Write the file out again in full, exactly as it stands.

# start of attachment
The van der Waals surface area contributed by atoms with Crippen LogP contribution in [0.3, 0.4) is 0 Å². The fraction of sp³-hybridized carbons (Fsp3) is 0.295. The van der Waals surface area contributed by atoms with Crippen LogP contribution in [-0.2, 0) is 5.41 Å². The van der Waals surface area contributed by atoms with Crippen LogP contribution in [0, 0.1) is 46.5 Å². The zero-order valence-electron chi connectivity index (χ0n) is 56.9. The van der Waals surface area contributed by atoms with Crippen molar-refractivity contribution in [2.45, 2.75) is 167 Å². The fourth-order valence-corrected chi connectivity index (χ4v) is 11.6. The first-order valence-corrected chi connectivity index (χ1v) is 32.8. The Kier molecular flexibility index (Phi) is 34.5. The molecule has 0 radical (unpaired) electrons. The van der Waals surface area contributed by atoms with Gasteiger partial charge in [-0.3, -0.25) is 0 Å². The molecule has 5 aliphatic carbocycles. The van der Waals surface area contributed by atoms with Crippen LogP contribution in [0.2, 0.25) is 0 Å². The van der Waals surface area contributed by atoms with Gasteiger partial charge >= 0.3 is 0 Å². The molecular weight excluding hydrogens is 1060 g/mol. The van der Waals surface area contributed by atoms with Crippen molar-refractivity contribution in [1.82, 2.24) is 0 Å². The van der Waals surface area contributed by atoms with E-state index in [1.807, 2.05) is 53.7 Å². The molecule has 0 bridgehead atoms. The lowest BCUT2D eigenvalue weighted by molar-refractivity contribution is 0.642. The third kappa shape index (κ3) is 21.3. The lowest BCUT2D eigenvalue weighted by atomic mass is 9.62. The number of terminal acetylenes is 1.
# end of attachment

The van der Waals surface area contributed by atoms with Crippen LogP contribution in [0.3, 0.4) is 0 Å². The fraction of sp³-hybridized carbons (Fsp3) is 0.295. The van der Waals surface area contributed by atoms with Crippen LogP contribution in [-0.2, 0) is 5.41 Å². The van der Waals surface area contributed by atoms with Crippen LogP contribution in [0, 0.1) is 46.5 Å². The zero-order valence-electron chi connectivity index (χ0n) is 56.9. The van der Waals surface area contributed by atoms with Crippen molar-refractivity contribution in [2.45, 2.75) is 167 Å². The fourth-order valence-corrected chi connectivity index (χ4v) is 11.6. The first-order valence-corrected chi connectivity index (χ1v) is 32.8. The Kier molecular flexibility index (Phi) is 34.5. The molecule has 0 radical (unpaired) electrons. The van der Waals surface area contributed by atoms with Gasteiger partial charge in [-0.3, -0.25) is 0 Å². The molecule has 5 aliphatic carbocycles. The van der Waals surface area contributed by atoms with Crippen LogP contribution in [0.2, 0.25) is 0 Å². The van der Waals surface area contributed by atoms with Gasteiger partial charge >= 0.3 is 0 Å². The molecular weight excluding hydrogens is 1060 g/mol. The van der Waals surface area contributed by atoms with Crippen molar-refractivity contribution in [1.82, 2.24) is 0 Å². The van der Waals surface area contributed by atoms with E-state index in [1.807, 2.05) is 53.7 Å². The molecule has 0 bridgehead atoms. The lowest BCUT2D eigenvalue weighted by molar-refractivity contribution is 0.642. The third kappa shape index (κ3) is 21.3. The lowest BCUT2D eigenvalue weighted by atomic mass is 9.62. The number of terminal acetylenes is 1.